I didn't plan on watching the spring game on Saturday.  Very few times do I voluntarily skip something related to Michigan football if it is on TV, but I knew exactly what I was in store for and didn't have much interest in it.  An hour and a half of sloppy football, bland playcalling, and missed FG's (some things never change, eh?).  Coming off a year in which one of the most statistically dominant* offensive units in school history is being revamped into a more traditional pro style/spread hybrid, and the most dismal defensive unit in school history is being revamped into something that has, A) a coherent identity, B) a grasp of proper fundamentals and technique, and C) a coordinator with a pulse, the afternoon wasn't going to provide much insight into the product on the field come September.  I figured, just as AceBrian, and Magnus had already written, that we would get some insight into the development of some of our young players and a faint glimpse at the new scheme, but would largely be left without much of anything as revelatory as last year's realization that, "holy shit, Denard is for real."

*(I said statistically dominant for everyone furiously typing the standard "paper tiger" retort in the comment section below.  Can we move on, please?)

But then twitter exploded at about 12:01pm, and I was sucked in.  As I watched the game I felt like I got exactly what I expected.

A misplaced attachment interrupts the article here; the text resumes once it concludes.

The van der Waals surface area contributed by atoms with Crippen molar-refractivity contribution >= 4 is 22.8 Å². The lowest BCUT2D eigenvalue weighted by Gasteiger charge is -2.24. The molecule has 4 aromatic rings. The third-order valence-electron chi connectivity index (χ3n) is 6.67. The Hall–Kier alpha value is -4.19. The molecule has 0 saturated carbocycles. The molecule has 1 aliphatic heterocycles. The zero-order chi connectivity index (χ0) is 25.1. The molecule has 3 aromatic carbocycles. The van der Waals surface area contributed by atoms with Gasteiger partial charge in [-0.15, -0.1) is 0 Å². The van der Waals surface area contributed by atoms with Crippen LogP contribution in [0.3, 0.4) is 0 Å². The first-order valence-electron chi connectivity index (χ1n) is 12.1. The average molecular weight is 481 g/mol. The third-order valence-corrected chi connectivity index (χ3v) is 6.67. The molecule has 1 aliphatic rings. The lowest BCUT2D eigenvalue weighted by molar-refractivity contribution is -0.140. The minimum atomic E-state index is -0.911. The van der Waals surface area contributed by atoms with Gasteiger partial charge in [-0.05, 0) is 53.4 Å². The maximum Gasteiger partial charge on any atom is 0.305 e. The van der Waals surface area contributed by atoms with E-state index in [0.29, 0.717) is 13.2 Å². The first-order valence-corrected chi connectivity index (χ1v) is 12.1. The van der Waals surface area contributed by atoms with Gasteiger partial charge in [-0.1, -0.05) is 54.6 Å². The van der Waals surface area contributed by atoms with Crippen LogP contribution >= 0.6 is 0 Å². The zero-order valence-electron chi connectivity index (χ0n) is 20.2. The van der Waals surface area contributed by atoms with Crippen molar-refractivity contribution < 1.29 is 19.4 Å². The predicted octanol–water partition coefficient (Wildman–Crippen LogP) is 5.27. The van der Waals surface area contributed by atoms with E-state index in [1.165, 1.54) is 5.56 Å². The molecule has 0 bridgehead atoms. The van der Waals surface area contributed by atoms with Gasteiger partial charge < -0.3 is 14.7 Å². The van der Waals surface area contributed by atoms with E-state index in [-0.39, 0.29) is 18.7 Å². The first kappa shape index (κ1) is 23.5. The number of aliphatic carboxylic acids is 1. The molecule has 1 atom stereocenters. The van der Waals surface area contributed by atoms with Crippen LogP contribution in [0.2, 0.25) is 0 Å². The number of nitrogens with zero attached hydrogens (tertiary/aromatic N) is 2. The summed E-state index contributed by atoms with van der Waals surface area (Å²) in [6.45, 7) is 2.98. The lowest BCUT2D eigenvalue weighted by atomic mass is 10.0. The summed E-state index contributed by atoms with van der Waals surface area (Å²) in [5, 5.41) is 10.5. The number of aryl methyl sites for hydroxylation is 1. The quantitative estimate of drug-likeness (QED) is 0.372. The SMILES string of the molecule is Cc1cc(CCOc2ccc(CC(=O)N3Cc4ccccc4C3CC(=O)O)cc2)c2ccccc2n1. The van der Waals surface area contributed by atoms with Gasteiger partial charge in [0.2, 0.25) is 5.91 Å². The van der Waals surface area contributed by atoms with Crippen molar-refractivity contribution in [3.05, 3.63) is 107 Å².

• Big Will Campbell didn't look great, but he also didn't look lost and didn't get blown up by a bunch of third string walk on linemen.  He may never develop into the all-world DT that most of us hoped when he signed on in 2009, but he looked better on Saturday.  Marginal improvement this early under a new staff -- especially one with three very capable DL coaches -- is all I wanted to see, and all I did see.
  • Denard Robinson and Devin Gardner both struggled.  For everyone up in arms about how "awful" the offense looked on Saturday, wasn't this expected?  After just a scant few weeks of learning an entirely new offensive system you had to imagine that things still wouldn't be clicking for either Denard or Devin.  Remember how inept Robinson looked after fall camp his freshman year?  These things take time, and thankfully the team has plenty of that before the games in the Big House start to count.